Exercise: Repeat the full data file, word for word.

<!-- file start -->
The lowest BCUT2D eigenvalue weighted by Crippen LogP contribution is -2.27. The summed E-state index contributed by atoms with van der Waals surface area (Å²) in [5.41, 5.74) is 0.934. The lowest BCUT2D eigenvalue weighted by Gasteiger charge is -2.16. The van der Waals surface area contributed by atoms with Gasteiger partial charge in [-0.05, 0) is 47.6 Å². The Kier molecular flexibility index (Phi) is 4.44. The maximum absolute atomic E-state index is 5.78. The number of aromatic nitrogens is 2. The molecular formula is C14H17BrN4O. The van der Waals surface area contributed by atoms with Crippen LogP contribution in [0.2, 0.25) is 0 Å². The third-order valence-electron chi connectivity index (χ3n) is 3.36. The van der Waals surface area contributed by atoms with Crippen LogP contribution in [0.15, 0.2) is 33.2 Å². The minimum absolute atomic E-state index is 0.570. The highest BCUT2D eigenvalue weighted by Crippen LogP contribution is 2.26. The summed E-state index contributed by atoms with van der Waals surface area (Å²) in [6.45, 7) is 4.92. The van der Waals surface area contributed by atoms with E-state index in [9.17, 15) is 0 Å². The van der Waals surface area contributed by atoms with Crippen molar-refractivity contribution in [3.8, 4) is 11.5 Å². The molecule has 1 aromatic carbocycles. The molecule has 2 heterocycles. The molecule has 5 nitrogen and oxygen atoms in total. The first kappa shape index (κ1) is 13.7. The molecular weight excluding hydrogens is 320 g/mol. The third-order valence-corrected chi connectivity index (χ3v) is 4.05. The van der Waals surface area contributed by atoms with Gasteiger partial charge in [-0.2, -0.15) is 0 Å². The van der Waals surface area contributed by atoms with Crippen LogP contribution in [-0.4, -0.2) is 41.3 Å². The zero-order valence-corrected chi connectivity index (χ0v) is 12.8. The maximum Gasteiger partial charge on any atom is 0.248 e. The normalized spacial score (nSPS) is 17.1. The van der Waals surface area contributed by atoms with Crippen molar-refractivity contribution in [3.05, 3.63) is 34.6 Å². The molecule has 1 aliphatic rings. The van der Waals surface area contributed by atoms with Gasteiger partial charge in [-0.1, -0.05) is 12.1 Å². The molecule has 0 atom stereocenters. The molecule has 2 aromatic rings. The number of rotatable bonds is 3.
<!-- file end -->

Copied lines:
The lowest BCUT2D eigenvalue weighted by Crippen LogP contribution is -2.27. The summed E-state index contributed by atoms with van der Waals surface area (Å²) in [5.41, 5.74) is 0.934. The lowest BCUT2D eigenvalue weighted by Gasteiger charge is -2.16. The van der Waals surface area contributed by atoms with Gasteiger partial charge in [-0.05, 0) is 47.6 Å². The Kier molecular flexibility index (Phi) is 4.44. The maximum absolute atomic E-state index is 5.78. The number of aromatic nitrogens is 2. The molecular formula is C14H17BrN4O. The van der Waals surface area contributed by atoms with Crippen LogP contribution in [0.2, 0.25) is 0 Å². The third-order valence-electron chi connectivity index (χ3n) is 3.36. The van der Waals surface area contributed by atoms with Crippen LogP contribution in [0.15, 0.2) is 33.2 Å². The minimum absolute atomic E-state index is 0.570. The highest BCUT2D eigenvalue weighted by Crippen LogP contribution is 2.26. The summed E-state index contributed by atoms with van der Waals surface area (Å²) in [6.45, 7) is 4.92. The van der Waals surface area contributed by atoms with E-state index in [9.17, 15) is 0 Å². The van der Waals surface area contributed by atoms with Crippen molar-refractivity contribution in [3.8, 4) is 11.5 Å². The molecule has 1 aromatic carbocycles. The molecule has 2 heterocycles. The molecule has 5 nitrogen and oxygen atoms in total. The first kappa shape index (κ1) is 13.7. The molecular weight excluding hydrogens is 320 g/mol. The third-order valence-corrected chi connectivity index (χ3v) is 4.05. The van der Waals surface area contributed by atoms with Gasteiger partial charge in [-0.2, -0.15) is 0 Å². The van der Waals surface area contributed by atoms with Crippen LogP contribution in [-0.4, -0.2) is 41.3 Å². The zero-order valence-corrected chi connectivity index (χ0v) is 12.8. The maximum Gasteiger partial charge on any atom is 0.248 e. The normalized spacial score (nSPS) is 17.1. The van der Waals surface area contributed by atoms with Crippen molar-refractivity contribution in [3.05, 3.63) is 34.6 Å². The molecule has 1 aliphatic rings. The van der Waals surface area contributed by atoms with Gasteiger partial charge in [-0.1, -0.05) is 12.1 Å². The molecule has 0 atom stereocenters. The molecule has 2 aromatic rings. The number of rotatable bonds is 3.